Perpendicular recording media generate asymmetric fields that are converted into voltage signals by magnetic flux-detecting magnetoresistive heads. In conventional disc drives using longitudinal recording media, the read head produces a unipolar pulse as the data stored in the recording medium transitions from one data state to another. When the same type of reader is used with a perpendicular medium, a bipolar pulse is produced as the reader passes the interface between a first data state (e.g., easy axis of magnetization pointing up) and a second data state (e.g., easy axis of magnetization pointing down). The circuitry used with disc drives has been developed to handle unipolar pulses, and handling bipolar pulses requires significant changes to the circuitry.

One proposed solution is to incorporate differentiators into the circuitry to convert the bipolar pulses into unipolar pulses, thereby allowing continued use of conventional circuitry. However, use of differentiators results in the amplification of noise at high frequencies. At high linear densities (smaller bits) and high data rates, electronic noise makes the use of differentiators impractical. Thus, there is a need for a perpendicular read head which may be used at high linear densities and which does not require electronic differentiation for signal processing.

BRIEF SUMMARY OF THE INVENTION

The present invention is a differential read head for perpendicular magnetic recording. One embodiment of the present invention comprises a plurality of tri-layer readers operating in a current perpendicular to plane (CPP) mode. The plurality of tri-layer readers each comprise a first free layer, a second free layer, and a nonmagnetic layer positioned therebetween. A nonmagnetic spacer means is positioned between the plurality of tri-layer readers for electrically connecting the tri-layer readers in series such that a single CPP sense current flows serially through the read head. The two free layers in each of the plurality of tri-layer readers preferably have magnetization directions which are oriented substantially antiparallel to each other and parallel to an air bearing surface (ABS) in a quiescent state. A bias is then preferably applied to each of the plurality of tri-layer readers perpendicular to the ABS. As a result, the two free layers in each of the plurality of tri-layer readers have biased magnetization directions substantially orthogonal with respect to each other.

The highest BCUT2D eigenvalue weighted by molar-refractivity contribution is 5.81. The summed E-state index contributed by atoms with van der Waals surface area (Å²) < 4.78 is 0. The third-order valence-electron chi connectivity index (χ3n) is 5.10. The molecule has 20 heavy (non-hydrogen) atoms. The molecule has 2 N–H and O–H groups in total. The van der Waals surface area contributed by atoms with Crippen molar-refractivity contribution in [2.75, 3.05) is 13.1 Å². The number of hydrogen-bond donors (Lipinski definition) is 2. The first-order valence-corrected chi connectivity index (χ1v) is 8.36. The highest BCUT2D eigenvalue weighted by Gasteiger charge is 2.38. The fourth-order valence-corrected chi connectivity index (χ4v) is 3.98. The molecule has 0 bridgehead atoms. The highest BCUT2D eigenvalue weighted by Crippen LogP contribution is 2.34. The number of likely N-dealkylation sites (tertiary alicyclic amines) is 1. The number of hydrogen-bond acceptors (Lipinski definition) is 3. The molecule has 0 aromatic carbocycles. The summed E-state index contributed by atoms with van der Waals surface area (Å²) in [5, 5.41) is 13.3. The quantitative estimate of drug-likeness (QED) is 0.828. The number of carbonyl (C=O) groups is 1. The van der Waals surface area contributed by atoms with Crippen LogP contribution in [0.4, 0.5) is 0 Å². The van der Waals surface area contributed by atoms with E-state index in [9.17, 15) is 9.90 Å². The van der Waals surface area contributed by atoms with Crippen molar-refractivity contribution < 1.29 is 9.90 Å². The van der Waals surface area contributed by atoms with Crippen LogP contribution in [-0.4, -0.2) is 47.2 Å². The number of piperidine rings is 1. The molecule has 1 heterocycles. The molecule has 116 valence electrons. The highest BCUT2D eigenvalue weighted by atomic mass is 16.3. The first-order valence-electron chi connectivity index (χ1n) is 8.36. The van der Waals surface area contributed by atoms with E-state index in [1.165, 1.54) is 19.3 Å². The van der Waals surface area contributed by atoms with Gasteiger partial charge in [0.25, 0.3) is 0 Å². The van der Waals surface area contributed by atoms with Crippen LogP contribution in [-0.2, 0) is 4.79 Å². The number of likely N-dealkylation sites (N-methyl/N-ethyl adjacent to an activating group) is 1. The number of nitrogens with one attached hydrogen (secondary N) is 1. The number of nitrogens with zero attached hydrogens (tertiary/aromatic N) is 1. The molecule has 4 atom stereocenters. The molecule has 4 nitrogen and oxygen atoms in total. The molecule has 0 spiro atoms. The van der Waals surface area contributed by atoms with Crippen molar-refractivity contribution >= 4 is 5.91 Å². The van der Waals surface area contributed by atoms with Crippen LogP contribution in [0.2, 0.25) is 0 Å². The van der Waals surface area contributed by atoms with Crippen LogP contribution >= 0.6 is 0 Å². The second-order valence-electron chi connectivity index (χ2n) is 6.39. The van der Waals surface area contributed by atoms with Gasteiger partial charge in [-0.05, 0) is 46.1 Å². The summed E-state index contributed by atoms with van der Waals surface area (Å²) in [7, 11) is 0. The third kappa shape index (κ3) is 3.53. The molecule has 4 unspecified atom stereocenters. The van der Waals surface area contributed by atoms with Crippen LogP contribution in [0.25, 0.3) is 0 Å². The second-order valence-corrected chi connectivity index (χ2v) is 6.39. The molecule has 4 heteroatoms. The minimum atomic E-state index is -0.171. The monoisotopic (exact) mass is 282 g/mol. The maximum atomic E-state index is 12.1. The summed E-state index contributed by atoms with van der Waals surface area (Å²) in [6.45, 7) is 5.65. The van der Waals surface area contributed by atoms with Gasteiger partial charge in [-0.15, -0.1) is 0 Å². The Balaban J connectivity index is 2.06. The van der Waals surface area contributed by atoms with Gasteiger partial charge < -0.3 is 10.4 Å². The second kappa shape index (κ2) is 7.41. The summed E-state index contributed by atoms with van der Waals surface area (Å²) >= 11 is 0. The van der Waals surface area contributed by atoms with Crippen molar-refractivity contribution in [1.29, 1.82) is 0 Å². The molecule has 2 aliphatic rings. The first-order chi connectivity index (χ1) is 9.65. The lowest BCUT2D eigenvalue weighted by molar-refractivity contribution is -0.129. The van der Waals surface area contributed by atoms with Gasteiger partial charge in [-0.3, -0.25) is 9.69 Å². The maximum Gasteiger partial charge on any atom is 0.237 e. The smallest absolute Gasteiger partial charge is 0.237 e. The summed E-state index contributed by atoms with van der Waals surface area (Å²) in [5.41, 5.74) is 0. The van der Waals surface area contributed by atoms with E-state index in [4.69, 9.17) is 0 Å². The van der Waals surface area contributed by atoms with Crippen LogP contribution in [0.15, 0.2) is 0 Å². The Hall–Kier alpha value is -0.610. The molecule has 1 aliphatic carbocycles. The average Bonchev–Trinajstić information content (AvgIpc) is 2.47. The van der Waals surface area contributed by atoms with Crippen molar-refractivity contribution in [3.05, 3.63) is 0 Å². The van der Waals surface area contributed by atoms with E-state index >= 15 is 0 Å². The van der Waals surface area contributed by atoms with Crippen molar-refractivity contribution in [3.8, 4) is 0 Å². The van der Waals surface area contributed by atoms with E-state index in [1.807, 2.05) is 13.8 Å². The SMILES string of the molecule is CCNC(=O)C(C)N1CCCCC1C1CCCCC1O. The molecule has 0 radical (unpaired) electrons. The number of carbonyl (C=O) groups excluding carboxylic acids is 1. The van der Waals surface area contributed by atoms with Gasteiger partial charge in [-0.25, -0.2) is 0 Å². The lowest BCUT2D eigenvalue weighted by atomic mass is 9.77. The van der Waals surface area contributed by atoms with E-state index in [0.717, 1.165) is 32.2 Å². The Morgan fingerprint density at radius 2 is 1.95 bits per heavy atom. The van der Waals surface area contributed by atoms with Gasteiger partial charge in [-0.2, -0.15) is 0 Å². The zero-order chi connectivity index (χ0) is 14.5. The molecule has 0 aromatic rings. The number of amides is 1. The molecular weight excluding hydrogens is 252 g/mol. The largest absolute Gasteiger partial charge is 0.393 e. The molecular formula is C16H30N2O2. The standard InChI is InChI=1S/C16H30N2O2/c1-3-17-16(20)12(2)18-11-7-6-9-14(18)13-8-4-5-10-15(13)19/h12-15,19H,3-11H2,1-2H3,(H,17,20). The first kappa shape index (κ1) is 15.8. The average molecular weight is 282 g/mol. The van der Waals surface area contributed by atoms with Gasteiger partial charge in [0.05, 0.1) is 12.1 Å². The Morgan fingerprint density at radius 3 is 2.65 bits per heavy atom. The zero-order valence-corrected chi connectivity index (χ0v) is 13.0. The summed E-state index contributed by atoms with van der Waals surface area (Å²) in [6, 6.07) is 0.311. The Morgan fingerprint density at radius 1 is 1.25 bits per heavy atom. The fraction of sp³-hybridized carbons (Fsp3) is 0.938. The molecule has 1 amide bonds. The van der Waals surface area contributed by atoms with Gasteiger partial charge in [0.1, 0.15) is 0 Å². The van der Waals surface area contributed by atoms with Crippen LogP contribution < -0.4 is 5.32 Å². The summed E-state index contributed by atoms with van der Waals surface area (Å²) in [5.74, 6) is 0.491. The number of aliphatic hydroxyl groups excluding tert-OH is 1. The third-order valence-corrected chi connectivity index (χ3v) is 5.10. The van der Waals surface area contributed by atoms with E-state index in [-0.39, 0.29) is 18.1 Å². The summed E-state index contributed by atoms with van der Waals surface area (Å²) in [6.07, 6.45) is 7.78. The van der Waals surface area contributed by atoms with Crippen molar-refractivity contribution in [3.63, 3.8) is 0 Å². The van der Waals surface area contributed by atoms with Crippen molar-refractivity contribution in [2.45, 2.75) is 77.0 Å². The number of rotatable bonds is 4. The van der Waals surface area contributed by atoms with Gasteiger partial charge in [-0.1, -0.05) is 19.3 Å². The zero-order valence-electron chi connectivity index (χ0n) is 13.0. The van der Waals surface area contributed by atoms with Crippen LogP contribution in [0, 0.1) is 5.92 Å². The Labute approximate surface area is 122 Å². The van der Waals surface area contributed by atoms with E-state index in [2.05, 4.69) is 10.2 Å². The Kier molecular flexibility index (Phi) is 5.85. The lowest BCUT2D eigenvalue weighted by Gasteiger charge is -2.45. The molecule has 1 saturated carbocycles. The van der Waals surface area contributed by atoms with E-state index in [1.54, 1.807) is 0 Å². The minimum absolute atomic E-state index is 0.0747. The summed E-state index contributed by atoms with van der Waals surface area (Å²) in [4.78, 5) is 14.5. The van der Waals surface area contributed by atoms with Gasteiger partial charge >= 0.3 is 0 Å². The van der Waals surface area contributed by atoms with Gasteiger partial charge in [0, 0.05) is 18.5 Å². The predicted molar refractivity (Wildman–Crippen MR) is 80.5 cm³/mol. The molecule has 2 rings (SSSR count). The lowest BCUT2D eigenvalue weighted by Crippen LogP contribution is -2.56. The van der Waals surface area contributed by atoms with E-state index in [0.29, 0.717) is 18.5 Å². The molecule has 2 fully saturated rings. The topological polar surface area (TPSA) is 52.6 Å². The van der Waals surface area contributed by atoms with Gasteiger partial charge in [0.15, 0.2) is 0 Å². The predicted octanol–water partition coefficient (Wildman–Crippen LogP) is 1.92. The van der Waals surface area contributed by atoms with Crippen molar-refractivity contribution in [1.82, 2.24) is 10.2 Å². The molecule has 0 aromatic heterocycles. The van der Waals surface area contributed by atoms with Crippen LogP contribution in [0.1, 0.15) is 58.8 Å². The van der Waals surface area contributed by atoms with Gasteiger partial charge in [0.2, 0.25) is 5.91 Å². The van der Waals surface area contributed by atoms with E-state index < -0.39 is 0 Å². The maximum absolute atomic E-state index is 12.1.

In another embodiment, the differential read head includes a single tri-layer reader operating in a current perpendicular to plane (CPP) mode. The tri-layer reader comprises two free layers with a nonmagnetic layer positioned therebetween. The nonmagnetic layer is adjusted to have a substantially similar width at the ABS to a transition width of the magnetic medium. The differential read head further includes biasing means positioned with respect to the tri-layer reader for biasing a magnetization of the free layers substantially parallel to the ABS.

BRIEF DESCRIPTION OF THE DRAWINGS

FIG. 1 is a perspective view of a differential read head according to one embodiment of the present invention in a quiescent state.

FIG. 2 a is a cross-section view of the differential read head of FIG. 1 including two biasing permanent magnets.

FIG. 2 b is a cross-section view of the differential read head of FIG. 1 including permanent magnet biasing for one tri-layer reader and in-stack antiferromagnetic biasing for the other tri-layer reader.

FIG. 2 c is a cross-section view of the differential read head of FIG. 1 with in-stack antiferromagnetic biasing for both tri-layer readers.